Sign an executive order!
The day before the march a delegation of farmers met with Joe Leonard, head of the USDA Office of Civil Rights, and other USDA officials.
We go to USDA offices today in Alabama and they refuse to give us loans, Binion told the USDA staffers. Not in 1986, but today
. Everybody is watching the USDA hang us, from the president on down, and they dont do anything. Okay, now go to Obama and tell him to sign an executive order.
I have applied for loans many times and been denied, added Willie James Brown, 79, from Marbury, Alabama, who farms 365 acres. And youve always been denied? asked Leonard pointedly. I got a loan once 20 years ago, Brown replied.
Three out of the last four years, weve had floods, said George Hildebrandt, from Leavenworth, Kansas, whose farm is on the Missouri River. His great-grandfather got the land in 1880 under the 1862 Homestead Act, which provided free land to those who wanted to farm after the Civil War.
Ive asked for loans to raise the levees to save my home, and theyve denied me every time. You go into the office and its lily-white, and they look at you like youre the janitor.
In face of relentless questioning by the farmers, Leonard and other USDA officials responded that they had to have specifics. You may have been discriminated against all your life, said Leonard, but we have to have the paperwork.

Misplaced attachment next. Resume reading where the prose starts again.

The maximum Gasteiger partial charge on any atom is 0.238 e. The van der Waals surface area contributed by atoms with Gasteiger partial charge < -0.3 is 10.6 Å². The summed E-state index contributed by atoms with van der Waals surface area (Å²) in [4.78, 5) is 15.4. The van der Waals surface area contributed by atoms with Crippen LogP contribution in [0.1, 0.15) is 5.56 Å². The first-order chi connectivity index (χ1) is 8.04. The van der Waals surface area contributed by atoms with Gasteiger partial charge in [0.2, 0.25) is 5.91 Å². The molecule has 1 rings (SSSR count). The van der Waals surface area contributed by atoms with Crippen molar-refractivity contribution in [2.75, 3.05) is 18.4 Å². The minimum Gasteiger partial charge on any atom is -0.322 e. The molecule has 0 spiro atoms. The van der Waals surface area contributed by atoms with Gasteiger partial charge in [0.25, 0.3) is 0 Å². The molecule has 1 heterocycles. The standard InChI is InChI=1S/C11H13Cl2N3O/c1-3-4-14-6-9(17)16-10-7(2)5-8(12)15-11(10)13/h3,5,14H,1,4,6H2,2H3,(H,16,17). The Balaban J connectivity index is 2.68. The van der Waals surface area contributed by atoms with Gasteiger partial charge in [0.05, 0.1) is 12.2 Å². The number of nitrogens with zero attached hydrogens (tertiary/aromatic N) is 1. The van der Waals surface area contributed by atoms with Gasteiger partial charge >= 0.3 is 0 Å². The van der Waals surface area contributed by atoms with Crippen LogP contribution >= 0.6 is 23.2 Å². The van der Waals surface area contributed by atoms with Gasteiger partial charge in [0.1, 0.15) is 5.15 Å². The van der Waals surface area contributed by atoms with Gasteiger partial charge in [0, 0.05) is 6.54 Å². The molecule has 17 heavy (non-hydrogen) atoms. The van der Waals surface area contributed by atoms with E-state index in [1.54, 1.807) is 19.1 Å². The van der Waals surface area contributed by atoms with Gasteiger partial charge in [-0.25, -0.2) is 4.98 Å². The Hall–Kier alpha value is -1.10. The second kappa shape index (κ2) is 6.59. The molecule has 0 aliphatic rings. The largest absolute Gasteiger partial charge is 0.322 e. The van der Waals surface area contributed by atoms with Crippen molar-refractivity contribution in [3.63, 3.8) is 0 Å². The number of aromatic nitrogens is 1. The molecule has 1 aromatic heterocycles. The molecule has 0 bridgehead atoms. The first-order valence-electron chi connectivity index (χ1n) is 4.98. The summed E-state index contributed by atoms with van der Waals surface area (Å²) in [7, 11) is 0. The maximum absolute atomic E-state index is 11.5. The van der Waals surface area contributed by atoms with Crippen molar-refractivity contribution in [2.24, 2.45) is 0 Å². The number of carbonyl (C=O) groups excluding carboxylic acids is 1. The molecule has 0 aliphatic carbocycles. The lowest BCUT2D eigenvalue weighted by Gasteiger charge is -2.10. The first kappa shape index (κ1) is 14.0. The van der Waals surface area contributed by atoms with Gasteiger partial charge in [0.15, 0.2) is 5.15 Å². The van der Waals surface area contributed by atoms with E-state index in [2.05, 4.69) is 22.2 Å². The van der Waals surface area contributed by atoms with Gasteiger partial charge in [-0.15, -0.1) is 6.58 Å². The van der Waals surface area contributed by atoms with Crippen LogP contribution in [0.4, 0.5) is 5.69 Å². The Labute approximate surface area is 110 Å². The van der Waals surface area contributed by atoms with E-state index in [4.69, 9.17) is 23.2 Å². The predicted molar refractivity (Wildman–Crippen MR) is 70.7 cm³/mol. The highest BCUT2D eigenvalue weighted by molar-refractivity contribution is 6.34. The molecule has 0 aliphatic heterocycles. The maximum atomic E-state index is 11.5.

Farmers also met September 22 with staff from the office of Sen. Blanche Lincoln, a Democrat from Arkansas who heads the Senate Agricultural Committee. This fight has gone on for too long, Binion told Lincolns staff. If the Senate wont pass the funding, why cant Senator Lincoln and others who say they support us go to President Obama and ask him to sign an executive order?
Class at Bowie State
Farmer Thomas Franklin and Jesse Binion, son of Robert Binion, spoke to a rural sociology class at Bowie State University, a nearby historically Black college, the same day on the invitation of Professor Dorothy Fardan. Students listened with rapt attention as Franklin described the conditions facing sharecroppers like his father during the decades of segregation before the massive civil rights movement of the 1950s and 60swhich he and many other Black farmers were part ofbrought down Jim Crow in the South.
At a news conference outside the Capitol September 23, NBFA president John Boyd introduced Democratic senators Kay Hagan from North Carolina and Blanche Lincoln, who told marchers they, along with Sen. Mary Landrieu of Louisiana, were going to introduce a stand-alone measure to pay farmers.
Every Black person in this country is one or two generations away from farming, Boyd said, thanking everyone for their participation. We are going to finish this fight, Robert Binion said before his bus headed back to Alabama. Even if they pass the funding, we are not going to sleep until every Black farmer gets justice.
Chris Hoeppner contributed to this article.